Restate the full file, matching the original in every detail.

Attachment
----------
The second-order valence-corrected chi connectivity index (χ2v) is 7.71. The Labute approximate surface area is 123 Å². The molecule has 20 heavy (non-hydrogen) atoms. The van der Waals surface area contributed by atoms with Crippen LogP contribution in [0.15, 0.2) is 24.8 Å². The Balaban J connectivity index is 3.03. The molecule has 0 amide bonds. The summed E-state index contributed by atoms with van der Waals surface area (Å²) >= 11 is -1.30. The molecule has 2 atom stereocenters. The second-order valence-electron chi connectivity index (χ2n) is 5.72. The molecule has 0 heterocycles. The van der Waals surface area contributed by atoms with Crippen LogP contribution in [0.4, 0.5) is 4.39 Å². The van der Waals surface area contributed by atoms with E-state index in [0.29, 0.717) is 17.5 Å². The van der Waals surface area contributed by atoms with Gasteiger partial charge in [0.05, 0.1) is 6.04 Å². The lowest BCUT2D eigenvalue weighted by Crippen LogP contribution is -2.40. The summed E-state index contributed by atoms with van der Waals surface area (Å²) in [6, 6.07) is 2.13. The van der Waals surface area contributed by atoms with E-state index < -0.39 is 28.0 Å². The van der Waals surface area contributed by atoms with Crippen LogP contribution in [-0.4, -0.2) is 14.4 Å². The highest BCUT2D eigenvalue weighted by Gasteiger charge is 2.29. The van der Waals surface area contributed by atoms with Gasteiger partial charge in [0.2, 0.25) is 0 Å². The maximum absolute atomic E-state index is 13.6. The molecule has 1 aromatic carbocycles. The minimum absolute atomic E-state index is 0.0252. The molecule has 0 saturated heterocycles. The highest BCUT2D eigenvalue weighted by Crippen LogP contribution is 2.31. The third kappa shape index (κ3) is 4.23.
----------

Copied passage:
The second-order valence-corrected chi connectivity index (χ2v) is 7.71. The Labute approximate surface area is 123 Å². The molecule has 20 heavy (non-hydrogen) atoms. The van der Waals surface area contributed by atoms with Crippen LogP contribution in [0.15, 0.2) is 24.8 Å². The Balaban J connectivity index is 3.03. The molecule has 0 amide bonds. The summed E-state index contributed by atoms with van der Waals surface area (Å²) >= 11 is -1.30. The molecule has 2 atom stereocenters. The second-order valence-electron chi connectivity index (χ2n) is 5.72. The molecule has 0 heterocycles. The van der Waals surface area contributed by atoms with Crippen LogP contribution in [0.4, 0.5) is 4.39 Å². The van der Waals surface area contributed by atoms with E-state index in [0.29, 0.717) is 17.5 Å². The van der Waals surface area contributed by atoms with Gasteiger partial charge in [0.05, 0.1) is 6.04 Å². The lowest BCUT2D eigenvalue weighted by Crippen LogP contribution is -2.40. The summed E-state index contributed by atoms with van der Waals surface area (Å²) in [6, 6.07) is 2.13. The van der Waals surface area contributed by atoms with E-state index < -0.39 is 28.0 Å². The van der Waals surface area contributed by atoms with Crippen LogP contribution in [-0.4, -0.2) is 14.4 Å². The highest BCUT2D eigenvalue weighted by Gasteiger charge is 2.29. The van der Waals surface area contributed by atoms with Gasteiger partial charge in [0.2, 0.25) is 0 Å². The maximum absolute atomic E-state index is 13.6. The molecule has 1 aromatic carbocycles. The minimum absolute atomic E-state index is 0.0252. The molecule has 0 saturated heterocycles. The highest BCUT2D eigenvalue weighted by Crippen LogP contribution is 2.31. The third kappa shape index (κ3) is 4.23.